Oct 172012
 

The term ‘taxonomy’ was introduced by De Candolle in the year 1813 A.D. through his “Theorie Elementarie de la Botanique”. Taxonomy can be defined as a functional science which is guided by principles that have developed with the increase in knowledge of the plants. The first scientist was Carolous Linnaeus who formulated certain principles of taxonomy in his book Critica Botanica in the year 1737 A.D. Others were Adanson (1727 A.D.-1806 A.D.); De Candolle (1778 A.D.-1841 A.D.), John Lindley (1799 A.D.-1865 A.D.) and Sir Joseph Dalton Hooker (1817 A.D.-1912 A.D.). The phylogenetic systems of Bessey (1915 A.D.) and Hutchinson (1926 A.D.) are based on modern principles.

Taxonomy as a descriptive science started mainly with the works of Tournefort (1665 A.D.-1708 A.D.), De Jussieu (1699 A.D.-1771 A.D.), Carolous Linnaeus (1707 A.D.-1778 A.D.). Most of the taxonomic works of this period were based on the observations of the similarities and dissimilarities of gross morphological characters of the plants. Plants were described and classified on the basis of these characters. With the progress in research and added knowledge, taxonomists classify the plants in such a way that give us an idea about the sequence of their evolution from simpler, earlier and more primitive types to complex, recent and more advanced types.

The system of classification proposed by Takhtajan in 1967 A.D. is mainly based on modern principles such as evolutionary sequence, genetic relationships, fossil records, morphological, cytological, physiological, anatomical, embryological, biochemistry and pollen grain characters. While developing a system of classification, the general basic principles taken into consideration are given below:

  1. Morphological Criteria: Ever since the beginning, morphological characters of plants were taken into consideration at the time of classification. Earlier artificial systems were based on only one or a few morphological characters. Even today, the fact cannot be denied that morphological characters have their own importance in taxonomy and all systems of classifications suggested are based on the principles of morphology. Some of the vegetative characters such as annual, biennial and perennial duration of plants, kinds of root, nature of the stem, leaf arrangement, leaf venation, presence and absence of stipules are taken into consideration. But more emphasis is laid on the floral characters because they are less affected by the change in environment. The common floral characters are presence and absence of calyx and corolla, aestivation of calyx and corolla, fused or free condition of corolla, number, arrangement and fusion of androecium and gynoecium, ovary with its placentation etc.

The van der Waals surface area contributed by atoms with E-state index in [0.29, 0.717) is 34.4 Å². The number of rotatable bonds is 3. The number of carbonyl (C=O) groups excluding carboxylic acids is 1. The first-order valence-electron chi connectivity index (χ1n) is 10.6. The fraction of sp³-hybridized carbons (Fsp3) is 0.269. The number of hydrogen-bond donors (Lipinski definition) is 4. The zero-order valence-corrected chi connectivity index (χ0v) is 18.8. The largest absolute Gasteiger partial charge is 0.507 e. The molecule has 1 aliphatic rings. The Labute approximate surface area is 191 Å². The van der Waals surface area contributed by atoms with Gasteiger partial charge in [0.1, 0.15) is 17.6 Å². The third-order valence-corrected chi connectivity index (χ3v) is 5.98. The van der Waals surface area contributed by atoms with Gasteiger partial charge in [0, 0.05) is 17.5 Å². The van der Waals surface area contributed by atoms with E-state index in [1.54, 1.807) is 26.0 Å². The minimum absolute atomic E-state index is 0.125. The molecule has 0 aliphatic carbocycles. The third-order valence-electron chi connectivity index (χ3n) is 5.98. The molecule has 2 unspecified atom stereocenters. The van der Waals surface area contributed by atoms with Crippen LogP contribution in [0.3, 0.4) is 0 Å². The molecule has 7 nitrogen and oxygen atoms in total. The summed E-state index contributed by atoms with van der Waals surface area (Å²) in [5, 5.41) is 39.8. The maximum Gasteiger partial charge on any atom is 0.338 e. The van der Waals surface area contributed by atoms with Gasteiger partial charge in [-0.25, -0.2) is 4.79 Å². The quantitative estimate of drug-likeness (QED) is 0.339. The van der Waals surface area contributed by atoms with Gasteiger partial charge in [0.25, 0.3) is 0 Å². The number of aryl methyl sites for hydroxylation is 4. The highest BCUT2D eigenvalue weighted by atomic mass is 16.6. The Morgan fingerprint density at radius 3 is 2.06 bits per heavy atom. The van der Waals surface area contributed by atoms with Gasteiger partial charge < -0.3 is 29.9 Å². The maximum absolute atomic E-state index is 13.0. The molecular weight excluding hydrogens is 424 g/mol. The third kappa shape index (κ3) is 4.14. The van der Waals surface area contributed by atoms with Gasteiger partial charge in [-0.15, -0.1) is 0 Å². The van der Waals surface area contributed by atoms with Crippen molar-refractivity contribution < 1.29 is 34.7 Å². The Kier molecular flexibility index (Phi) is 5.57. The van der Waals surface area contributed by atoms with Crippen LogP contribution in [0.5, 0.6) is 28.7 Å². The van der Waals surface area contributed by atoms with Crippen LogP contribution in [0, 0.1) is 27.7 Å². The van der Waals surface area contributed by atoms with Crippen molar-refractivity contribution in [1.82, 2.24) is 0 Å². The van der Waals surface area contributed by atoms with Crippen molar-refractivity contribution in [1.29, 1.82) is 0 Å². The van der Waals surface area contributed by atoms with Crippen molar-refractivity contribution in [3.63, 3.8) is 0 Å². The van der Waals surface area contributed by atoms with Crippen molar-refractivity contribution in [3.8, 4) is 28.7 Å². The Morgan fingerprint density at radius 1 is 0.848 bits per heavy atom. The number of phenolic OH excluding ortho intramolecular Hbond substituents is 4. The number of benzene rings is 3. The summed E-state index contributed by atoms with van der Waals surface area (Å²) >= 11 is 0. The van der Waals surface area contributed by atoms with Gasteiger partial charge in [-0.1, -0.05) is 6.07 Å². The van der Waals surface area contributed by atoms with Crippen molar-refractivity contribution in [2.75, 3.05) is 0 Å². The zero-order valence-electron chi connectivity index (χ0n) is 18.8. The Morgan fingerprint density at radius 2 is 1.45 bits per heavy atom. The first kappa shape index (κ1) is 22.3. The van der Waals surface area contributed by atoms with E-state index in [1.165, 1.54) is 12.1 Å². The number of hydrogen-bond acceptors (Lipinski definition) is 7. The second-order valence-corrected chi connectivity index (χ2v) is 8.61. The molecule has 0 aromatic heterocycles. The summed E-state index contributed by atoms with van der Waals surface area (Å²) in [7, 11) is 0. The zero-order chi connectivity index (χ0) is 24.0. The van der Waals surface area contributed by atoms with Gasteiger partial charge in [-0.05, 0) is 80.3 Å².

2. Anatomical Criteria: Anatomical characters such as arrangement of vascular bundles, orientation of xylem and phloem in the bundles, nature and origin of secondary tissue and leaf trace development are used in solving taxonomic problems. These criteria are taken into consideration for the categorization in classification. It is observed that the same group of plants show close relation between the morphological characters and anatomical structures. For example, the arrangement of vascular bundle in a ring is common among the dicot and scattered vascular bundle among the monocot.
  3. Phylogenetic Criteria: The modern system of classification is mainly based on the phylogenetic criteria. Phylogeny may be defined as the study of the evolutionary sequences or history of organisms in different periods of the earth’s history. These systems also reflect on the genetic relationships of the plants. Engler and Prantl (1887 A.D.-1899 A.D.), system of classification can be considered as first phylogenetic system of classification. Others are Bessey, Hutchinson, Cronquist and Takhtajan.
  4. Palaeobotanical Criteria: Palaeobotany is the study of fossil plants. Critical examination of fossil plants help to solve taxonomic problems as well as it gives clear idea about the evolutionary relationship. Thus, palaeobotany made phylogenetic basis for classification.
  5. Cytotaxonomy: It is the utilization of cytological characters for the elucidation of taxonomic problems. Cytological characters such as chromosome number, shape, size and behavior during cell division are used in solving taxonomic problems.
  6. Chemotaxonomy: Chemotaxonomy or chemical taxonomy is defined as the application of chemical data in solving taxonomic problems. The presence and distribution of various chemical compounds in plants serve as taxonomic evidences. Although, several chemical compounds are found in plant body, only thirty three different groups of chemical compounds provide valuable taxonomic clues.